This is the second installment of ‘Me, My Family and Food’. If you missed Hollie’s check it out..then come back..would ya?!?!?!
Today’s post is from Carly@Live.Laugh.Grow. When I read her post, I wanted to jump through my g-mail and go ‘THAT’S WHAT I FELT LIKE GROWING UP!’ So please read through this raw piece from Carly. I respect people who lay it out on the line, she’s just fabo.
“Overcoming A Family of Dieters” ~Carly @ Live.Laugh.Grow
I don’t remember much of my childhood.
I can’t tell you what I wore on my 5th birthday, the name of my best friend in 2nd grade or my first trip to Disneyland. In fact, I can’t really remember much of anything before my 10th birthday. Except that I can remember my now-divorced parents having a fight over butter pecan ice cream in the middle of the night.
I can remember my first taste of a fat-free, sugar-free, taste-free baked potato chip.
I can remember the first time I understood what being “fat” meant.
I don’t remember much, but what I do remember is the food. Not the occasions that involved food, or the times spent around it, but the food itself.
You see, I come from a long line of amazing cooks, but also one of dieters – folks who just couldn’t achieve their ideal, no matter what diet they tried.
My mother, grandmother, father, aunt, cousins – name a diet, and I could point you to which branch of my family tree had tried it. Bubs, my grandmother, who made the most amazing kugel, spent years and years on Weight Watchers, losing and gaining and losing and gaining the same 10 pounds. My dad, an amazing marathoner, would have weeks involving pepperoni and mushroom pizza (well done, thin crust) and a pint of haagen-daz every night. Other weeks would be spent on the cabbage diet, eating only bananas and skim milk on day four, and being “allowed to stuff” himself with as much cabbage soup as his heart desired.
At some point, food became both the enemy and the prize; it was good or bad, and I was eating either too much or not enough. The word “diet” became almost like my imaginary friend, keeping me safe from being fat. As long as I was dieting, I felt good. People were nicer to me. After all, I was trying.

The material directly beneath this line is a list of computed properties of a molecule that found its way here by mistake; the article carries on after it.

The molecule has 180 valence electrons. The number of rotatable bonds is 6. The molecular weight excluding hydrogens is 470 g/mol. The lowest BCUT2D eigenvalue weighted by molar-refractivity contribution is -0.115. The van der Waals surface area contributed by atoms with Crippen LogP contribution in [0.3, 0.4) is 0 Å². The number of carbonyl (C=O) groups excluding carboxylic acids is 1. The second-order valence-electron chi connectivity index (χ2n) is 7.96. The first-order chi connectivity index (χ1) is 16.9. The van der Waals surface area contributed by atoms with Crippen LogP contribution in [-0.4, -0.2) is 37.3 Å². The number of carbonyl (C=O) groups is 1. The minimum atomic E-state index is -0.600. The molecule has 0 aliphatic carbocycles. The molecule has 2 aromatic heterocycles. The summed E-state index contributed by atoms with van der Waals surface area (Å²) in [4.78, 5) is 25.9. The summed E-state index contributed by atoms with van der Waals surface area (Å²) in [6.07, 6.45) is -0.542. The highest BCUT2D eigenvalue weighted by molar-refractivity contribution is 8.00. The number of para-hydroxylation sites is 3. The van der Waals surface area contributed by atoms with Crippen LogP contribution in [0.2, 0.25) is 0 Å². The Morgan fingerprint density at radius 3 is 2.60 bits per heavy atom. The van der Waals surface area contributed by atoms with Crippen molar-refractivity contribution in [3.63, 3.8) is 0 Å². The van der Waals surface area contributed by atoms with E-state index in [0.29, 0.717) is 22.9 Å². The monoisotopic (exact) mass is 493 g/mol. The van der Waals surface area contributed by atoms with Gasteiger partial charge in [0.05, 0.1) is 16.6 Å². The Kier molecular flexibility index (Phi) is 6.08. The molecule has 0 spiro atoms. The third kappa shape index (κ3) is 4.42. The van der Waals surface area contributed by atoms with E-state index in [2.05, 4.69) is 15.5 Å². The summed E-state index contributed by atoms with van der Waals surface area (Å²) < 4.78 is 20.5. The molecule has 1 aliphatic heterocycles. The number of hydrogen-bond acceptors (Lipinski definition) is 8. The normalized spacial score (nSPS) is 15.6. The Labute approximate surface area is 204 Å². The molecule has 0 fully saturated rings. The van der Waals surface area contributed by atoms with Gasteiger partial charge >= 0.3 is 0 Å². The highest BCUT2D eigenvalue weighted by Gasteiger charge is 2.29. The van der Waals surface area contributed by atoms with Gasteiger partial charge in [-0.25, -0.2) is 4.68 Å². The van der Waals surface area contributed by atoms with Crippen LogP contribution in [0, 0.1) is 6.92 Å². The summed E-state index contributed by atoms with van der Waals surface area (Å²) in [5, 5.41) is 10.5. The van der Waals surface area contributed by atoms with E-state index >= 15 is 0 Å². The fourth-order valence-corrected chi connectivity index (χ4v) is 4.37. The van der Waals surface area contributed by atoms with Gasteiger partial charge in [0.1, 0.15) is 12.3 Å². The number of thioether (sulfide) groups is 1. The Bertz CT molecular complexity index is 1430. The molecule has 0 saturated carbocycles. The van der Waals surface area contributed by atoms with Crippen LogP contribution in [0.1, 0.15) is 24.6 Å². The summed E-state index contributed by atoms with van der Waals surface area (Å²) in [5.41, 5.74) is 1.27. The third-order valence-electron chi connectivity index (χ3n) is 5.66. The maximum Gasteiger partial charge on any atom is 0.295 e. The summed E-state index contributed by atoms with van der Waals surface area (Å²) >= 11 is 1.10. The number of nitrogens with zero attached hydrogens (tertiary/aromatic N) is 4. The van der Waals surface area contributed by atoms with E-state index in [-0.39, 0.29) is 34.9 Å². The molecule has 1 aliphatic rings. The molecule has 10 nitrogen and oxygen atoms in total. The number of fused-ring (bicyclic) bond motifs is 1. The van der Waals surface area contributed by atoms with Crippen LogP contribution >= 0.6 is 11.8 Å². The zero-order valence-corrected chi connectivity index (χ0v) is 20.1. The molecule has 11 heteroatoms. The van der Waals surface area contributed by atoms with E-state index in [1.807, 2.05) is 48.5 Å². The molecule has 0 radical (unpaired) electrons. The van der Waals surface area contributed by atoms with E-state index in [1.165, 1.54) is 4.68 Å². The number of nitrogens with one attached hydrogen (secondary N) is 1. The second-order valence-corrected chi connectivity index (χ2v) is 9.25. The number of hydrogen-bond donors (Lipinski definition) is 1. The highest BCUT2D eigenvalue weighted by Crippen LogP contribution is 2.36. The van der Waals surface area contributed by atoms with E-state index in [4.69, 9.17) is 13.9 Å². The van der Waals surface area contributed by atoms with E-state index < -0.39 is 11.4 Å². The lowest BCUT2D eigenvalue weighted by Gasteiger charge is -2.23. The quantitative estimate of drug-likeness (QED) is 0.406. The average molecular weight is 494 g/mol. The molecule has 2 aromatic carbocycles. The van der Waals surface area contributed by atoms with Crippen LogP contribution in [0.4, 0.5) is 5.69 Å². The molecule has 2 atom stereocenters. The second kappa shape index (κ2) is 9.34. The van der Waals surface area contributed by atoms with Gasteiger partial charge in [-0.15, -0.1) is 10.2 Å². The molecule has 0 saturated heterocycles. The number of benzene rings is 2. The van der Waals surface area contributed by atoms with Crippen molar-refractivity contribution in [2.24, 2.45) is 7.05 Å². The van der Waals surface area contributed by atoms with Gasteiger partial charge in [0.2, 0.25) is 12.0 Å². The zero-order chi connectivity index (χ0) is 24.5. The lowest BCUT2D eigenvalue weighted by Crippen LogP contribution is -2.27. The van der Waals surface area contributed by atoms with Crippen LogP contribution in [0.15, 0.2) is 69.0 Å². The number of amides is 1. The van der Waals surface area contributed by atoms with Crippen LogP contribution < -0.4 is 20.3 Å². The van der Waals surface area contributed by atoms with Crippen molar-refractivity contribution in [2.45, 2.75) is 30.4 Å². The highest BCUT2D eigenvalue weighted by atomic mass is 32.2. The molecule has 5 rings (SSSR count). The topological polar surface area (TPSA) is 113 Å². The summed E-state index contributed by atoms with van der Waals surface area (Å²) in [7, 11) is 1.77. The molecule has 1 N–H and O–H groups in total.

And I tried; I tried Weight Watchers, Butter Busters, nutritionists, fat camps, calorie restriction, Atkins, and even one where my dinner consisted of two 1/2 pound hamburger patties, 2 cups of white rice, and one cup of broccoli. Every night that I went to sleep with an empty stomach, my soul felt emptier still, and so I looked for ways to feed it. Not through activities, hobbies or friends, not through learning or playing. I filled my stomach with what I missed most: food.
I ate often and in secret.
A couple of boxes of chocolate here, 4 hamburgers there. If I was alone, you could bet that I was eating, and if I wasn’t alone, I was thinking about being alone to binge. I ate for every moment I surpressed, every calorie I was denied, and everything that I wouldn’t let myself feel. I was numb, dragging through life. I went from being hungry all of the time to not knowing what being hungry felt like. The years and binges flew by, and I went from being a sad, chubby kid to being a clinically depressed and dangerously obese adult.
And guess what?
I still wasn’t full, and my soul was emptier than ever.
Even at my worst, I wanted to be better. I wanted to be fun, loved, happy and free-spirited. I wanted to be skinny, and I wanted to be good. G-d, did I ever want to be good.
No matter what I did, no matter what I tried, I was never good enough, pretty enough or perfect enough. I dropped out of school, withdrew from my friends, abused my body, and abused my spirit. Because I just couldn’t be good.
I don’t know when it changed, when I changed and it all stopped being so black and white. I have a feeling it was the day that I met my husband, and saw that I could be loved, really loved by someone good. It may have been the day that I realized that size 26 was getting a little too snug, and I was 6 measly pounds away being 300 pounds.
Whatever it was, one thing was true: I was sick. Sick of the roller coaster, the yo-yo, the ride, the disease that was controlling my health, my relationships and my life.
So I did.
It’s 15 months and 75 pounds later, and I’m binge-free, working towards getting into a dietetics program, and married to the most amazing man who loves me no matter how much I weigh.
My life is piecing itself together, and for the first time in my entire life, I can look in the mirror and see a beautiful person.
And all it took was putting down the yo-yo, dusting the dirt off of my shoulders, and choosing my future over my past.
I move more, eat less and am finally, FINALLY full.